Business owners, freelancers and self-employed people have many questions about what they can and can’t write off for their taxes.

This is a potentially endless topic. There are an infinite number of possible businesses, with an infinite number of ways they can be run; meaning there are an infinite number of potential business deductions. The Canada Revenue Agency (CRA) has certain rules to limit or even prohibit certain expenses, but it’s a relatively short list. The validity of the vast majority of business expenses is left undefined* until CRA performs an audit and makes a specific ruling. Consequently, if you go Googling to try and find out if a particular expense is allowed by CRA, it’s statistically unlikely you’ll find any information at all.

Instead, what you have to go by is CRA’s underlying principle of business expenses, the philosophy that guides them when an auditor comes knocking and tries to determine whether to allow or disallow a particular expense as a business deduction. Fortunately, that principle can be expressed in just three words:

The Reasonable Expectation of Profit.

This tiny phrase is packed with everything you need to know, in a very compact package. Every word is important. We’ll take them in reverse order.


Profit is what’s left of your revenue after you subtract your business expenses. You charge $10 for something with associated costs of $3, so you have a profit of $7. When you decide to spend money on your business, it must be with the intention of earning back more in revenue by virtue of that expense; and the increase in revenue must exceed the cost. For example, if you pay $500 for a Facebook ad, it must be that you are aiming for at least $501 in additional income resulting from that ad. Enough to pay for the ad, and leave you with more money than you started with.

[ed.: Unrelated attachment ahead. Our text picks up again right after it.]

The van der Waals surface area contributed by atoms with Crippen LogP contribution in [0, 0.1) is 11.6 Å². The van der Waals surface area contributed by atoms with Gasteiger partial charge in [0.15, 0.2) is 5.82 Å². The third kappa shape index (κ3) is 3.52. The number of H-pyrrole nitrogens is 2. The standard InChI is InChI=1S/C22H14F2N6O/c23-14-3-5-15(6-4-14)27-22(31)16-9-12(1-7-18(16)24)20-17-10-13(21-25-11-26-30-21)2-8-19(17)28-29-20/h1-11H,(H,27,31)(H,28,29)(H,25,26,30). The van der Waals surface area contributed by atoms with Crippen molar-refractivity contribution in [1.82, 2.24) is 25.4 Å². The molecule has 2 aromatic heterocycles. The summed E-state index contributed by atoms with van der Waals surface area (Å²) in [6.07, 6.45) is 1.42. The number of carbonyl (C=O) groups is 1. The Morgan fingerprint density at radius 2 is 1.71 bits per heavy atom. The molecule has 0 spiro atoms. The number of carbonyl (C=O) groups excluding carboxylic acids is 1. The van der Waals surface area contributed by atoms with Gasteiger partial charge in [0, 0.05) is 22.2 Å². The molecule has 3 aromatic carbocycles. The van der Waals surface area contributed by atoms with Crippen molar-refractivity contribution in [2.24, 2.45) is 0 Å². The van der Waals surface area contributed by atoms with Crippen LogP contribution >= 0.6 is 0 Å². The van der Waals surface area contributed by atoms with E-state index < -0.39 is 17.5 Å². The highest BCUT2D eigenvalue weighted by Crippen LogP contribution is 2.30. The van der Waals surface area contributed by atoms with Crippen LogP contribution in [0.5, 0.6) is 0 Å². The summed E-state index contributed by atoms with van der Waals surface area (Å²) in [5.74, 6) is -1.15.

This is a tricky one. What it means is that you don’t actually have to show that a given expense actually turned a profit. Say you post your Facebook ad, and it only generates $200 in additional income. Expecting the profit, not the actual outcome, is what matters. The fact that the ad didn’t pan out as you’d hoped does not mean that the ad was not an allowable business expense, so long as you expected otherwise.


This is the greyest area of the question. In this case, Reasonable represents the concept of ‘in the judgement of a reasonable person.’ So your Facebook ad cost $500 and only generated $200. Was it unreasonable to think it would be otherwise? What if instead of a Facebook ad, you printed up a single flyer and posted it somewhere no one ever goes? Would it be reasonable to expect over $500 in increased revenue based on that flyer? On the other hand, maybe your Facebook ad was expected to reach 10,000 people, all of whom need your product and have the income to buy it. Maybe then the expectation was reasonable, even if it didn’t pan out.


The Reasonable Expectation of Profit is the yardstick by which CRA assesses all business deductions that aren’t specifically prohibited by the law. In fact, it should be the yardstick of anyone who is trying to make a living through self-employment or a business. If a potential business expense fails the Reasonable Expectation of Profit test, the first person to reject it should be you, the business owner. Don’t spend money on your business if it’s not going to result in profit!

Your business itself must pass this test: given what it’s going to cost you, does your business provide the reasonable expectation of profit?

Got questions? We got answers. Contact us to set up a free consultation!

*Just because you’ve written off a particular expense in the past and not been questioned about it doesn’t mean that the expense has been ‘allowed’ by CRA. Most tax returns sent to CRA are subject to little or no scrutiny, unless and until CRA decides to take a closer look. Unless you’ve been audited (and trust me, you’d know!) and CRA has specifically asked about an expense and allowed it, you absolutely can’t know whether CRA would approve of that business expense. What we strive for in Two Minute Tax Tips (and Personal Tax Advisors overall) is audit-proofing: ensuring that the client has the best chance of passing an audit unscathed — or at the very least that they know what the risks are.